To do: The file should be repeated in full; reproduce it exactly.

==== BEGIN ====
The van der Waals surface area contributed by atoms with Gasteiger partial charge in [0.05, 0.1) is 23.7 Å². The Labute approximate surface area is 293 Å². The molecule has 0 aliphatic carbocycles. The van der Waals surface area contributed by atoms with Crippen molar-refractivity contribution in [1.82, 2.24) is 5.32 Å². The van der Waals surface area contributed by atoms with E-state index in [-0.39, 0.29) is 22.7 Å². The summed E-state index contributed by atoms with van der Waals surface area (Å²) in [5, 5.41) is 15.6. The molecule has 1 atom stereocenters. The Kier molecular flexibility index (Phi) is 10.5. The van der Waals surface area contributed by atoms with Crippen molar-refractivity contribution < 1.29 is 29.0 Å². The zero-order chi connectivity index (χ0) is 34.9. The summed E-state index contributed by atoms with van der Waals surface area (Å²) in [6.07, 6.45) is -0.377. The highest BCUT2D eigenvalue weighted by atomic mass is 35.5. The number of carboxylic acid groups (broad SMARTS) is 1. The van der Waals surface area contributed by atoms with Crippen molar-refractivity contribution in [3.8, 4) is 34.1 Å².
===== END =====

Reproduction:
The van der Waals surface area contributed by atoms with Gasteiger partial charge in [0.05, 0.1) is 23.7 Å². The Labute approximate surface area is 293 Å². The molecule has 0 aliphatic carbocycles. The van der Waals surface area contributed by atoms with Crippen molar-refractivity contribution in [1.82, 2.24) is 5.32 Å². The van der Waals surface area contributed by atoms with E-state index in [-0.39, 0.29) is 22.7 Å². The summed E-state index contributed by atoms with van der Waals surface area (Å²) in [5, 5.41) is 15.6. The molecule has 1 atom stereocenters. The Kier molecular flexibility index (Phi) is 10.5. The van der Waals surface area contributed by atoms with Crippen molar-refractivity contribution < 1.29 is 29.0 Å². The zero-order chi connectivity index (χ0) is 34.9. The summed E-state index contributed by atoms with van der Waals surface area (Å²) in [6.07, 6.45) is -0.377. The highest BCUT2D eigenvalue weighted by atomic mass is 35.5. The number of carboxylic acid groups (broad SMARTS) is 1. The van der Waals surface area contributed by atoms with Crippen molar-refractivity contribution in [3.8, 4) is 34.1 Å².